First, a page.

Instead, you want to make sure the staff scurries to get tea bowls and tasting spoons and all the proper equipment needed for sampling in order to occupy themselves while you pursue your real goal with the tea ware displays. After all, tea shops don't have any tea you would seriously even consider drinking, much less buying. The real reason for your trip to an actual shop like this is therefore the new over-priced tetsubin you'd rather not pay shipping for, or the teapot you really need to show off on Imgur. Hopefully you've eyed up the stock on the way and zeroed in upon a target.

Dress inconspicuously and carry a large purse.
After you get the staff busy trying to please you, it's just a matter of helping yourself to the goodies. Now before you get all self-righteous here, let me remind you of something. These tea people are following Zen ideologies, or else they'd never bother with a tea shop. They'd sell online instead, with 24 hour shipping, like a real vendor should. So these people have ideologies to live out via a tea shop lifestyle which you can use to your advantage and remind them of their ideology as needed.

For example, the first rule a Zen tea geek follows is the Principle of Non-Attachment. This means they don't care a single thing about material goods. In fact, you're really and truly doing them a favor by relieving them of too much tea ware that no one is going to buy anyway. A Zen hanging on to tea ware is the same thing as a Christian with a gun. It's against their religion. The only difference between these two is the level of non-attachment, so you're better off trying to relieve a Zen of his tea ware than part the Christian from his gun. I'm certain this is completely logical to real hoarders because you are clearly far too intelligent to buy into baloney like non-attachment and non-violence when the reality in front of you is to have bigger hoard than anyone else no matter the cost. Luckily this is all a righteous act of plumbing by freeing up a tea shop from unnecessary material goods which only clog the way to enlightenment, and lord knows how many clogs life has already. This is how to best serve the younger generation in your old age after all.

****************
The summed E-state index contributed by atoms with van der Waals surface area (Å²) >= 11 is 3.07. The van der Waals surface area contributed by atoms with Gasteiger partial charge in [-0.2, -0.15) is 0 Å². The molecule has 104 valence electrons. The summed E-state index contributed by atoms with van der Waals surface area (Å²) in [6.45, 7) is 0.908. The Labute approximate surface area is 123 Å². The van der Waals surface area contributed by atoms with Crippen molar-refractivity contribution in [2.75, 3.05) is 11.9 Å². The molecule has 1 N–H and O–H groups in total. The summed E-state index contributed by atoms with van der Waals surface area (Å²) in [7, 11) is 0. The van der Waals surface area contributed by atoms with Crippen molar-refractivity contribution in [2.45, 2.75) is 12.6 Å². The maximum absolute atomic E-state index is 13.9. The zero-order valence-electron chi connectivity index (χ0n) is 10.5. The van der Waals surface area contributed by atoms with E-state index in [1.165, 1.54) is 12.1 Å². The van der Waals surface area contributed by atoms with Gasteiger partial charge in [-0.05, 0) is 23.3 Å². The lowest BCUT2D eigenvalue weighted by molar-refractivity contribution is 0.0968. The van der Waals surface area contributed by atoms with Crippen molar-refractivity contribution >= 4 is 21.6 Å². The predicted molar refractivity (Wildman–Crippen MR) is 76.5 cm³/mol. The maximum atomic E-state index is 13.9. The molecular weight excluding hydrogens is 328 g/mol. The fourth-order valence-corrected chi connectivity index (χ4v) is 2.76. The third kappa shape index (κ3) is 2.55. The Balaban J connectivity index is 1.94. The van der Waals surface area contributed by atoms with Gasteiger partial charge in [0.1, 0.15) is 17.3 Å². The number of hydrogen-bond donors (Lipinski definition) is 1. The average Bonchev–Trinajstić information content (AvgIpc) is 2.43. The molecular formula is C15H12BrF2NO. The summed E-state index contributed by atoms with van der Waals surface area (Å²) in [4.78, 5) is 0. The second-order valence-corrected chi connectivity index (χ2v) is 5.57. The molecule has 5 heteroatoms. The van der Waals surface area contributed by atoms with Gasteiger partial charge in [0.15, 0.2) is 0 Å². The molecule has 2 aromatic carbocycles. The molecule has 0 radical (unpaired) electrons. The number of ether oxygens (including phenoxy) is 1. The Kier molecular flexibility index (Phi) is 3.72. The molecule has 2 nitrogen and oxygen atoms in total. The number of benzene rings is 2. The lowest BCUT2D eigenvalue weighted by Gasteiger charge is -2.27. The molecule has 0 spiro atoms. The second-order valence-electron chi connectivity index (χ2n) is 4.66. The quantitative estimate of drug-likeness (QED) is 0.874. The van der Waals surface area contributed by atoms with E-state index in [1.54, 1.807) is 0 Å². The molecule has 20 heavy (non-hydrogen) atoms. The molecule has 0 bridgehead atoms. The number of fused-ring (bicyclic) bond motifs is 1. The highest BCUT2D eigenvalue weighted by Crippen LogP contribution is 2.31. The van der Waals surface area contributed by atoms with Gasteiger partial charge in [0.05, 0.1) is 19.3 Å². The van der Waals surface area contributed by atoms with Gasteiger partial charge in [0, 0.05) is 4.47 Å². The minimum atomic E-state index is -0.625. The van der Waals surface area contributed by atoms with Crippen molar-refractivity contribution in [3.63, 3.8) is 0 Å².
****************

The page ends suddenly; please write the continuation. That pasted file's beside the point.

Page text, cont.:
Ideally you'll also have the chance to sample a half dozen teas for free. Under no circumstances should you use the bathroom, no matter how much tea you drink nor how badly you need to go. That makes your ploy all too obvious and amateurish: ducking into the bathroom in a retail establishment is a dead give-away. Far better to have a li'l accident whooops that sends the staff scurrying for the mop and fumigation because you can't possibly bend down yourself to clean it up, which isn't hard to pretend after you've slammed down a few too many green oolongs. At this point, they will be more than eager to see you gone.

I highly recommend having a change of clothing in the car, including a hat. This is especially important if you've had that accident in the tea shop I described above, in order to keep the seat clean. I don't really bother about it myself, but a wet seat can get on some people's tits if you need to share the car. But a disguise can't hurt, especially if the tea shop is located in your own town. Locals can be such busybodies.

When you get home I know you'll feel tempted, as I do, to immediately photograph and publish your new acquisitions online. But for obvious reasons, you might want to refrain from doing so, at least for a little while. It helps that pretty much everything you find in a tea shop these days is on Aliexpress by no fewer than 3 dozen sellers. Having a few "real" tea ware invoices printed out from there is a wise back-up measure. Printing the last twenty pages of orders will surely confuse anyone who happens to inquire, but the likelihood of this happening is fairly low if you've managed to get this far with your new stash.

Visiting tea shops is definitely lucrative and worth the time. If you have a buddy to go along for the gig, you can hit two places in one day and share expenses for paper towels, doggy biscuits and whatnot. Not to mention any impromptu necking inspired by all the tea excitement. And anything you don't need, go right ahead and mail it over to me. Just tell me what shop it's from, so I can cross that one off my list.

Requiescat in Pace.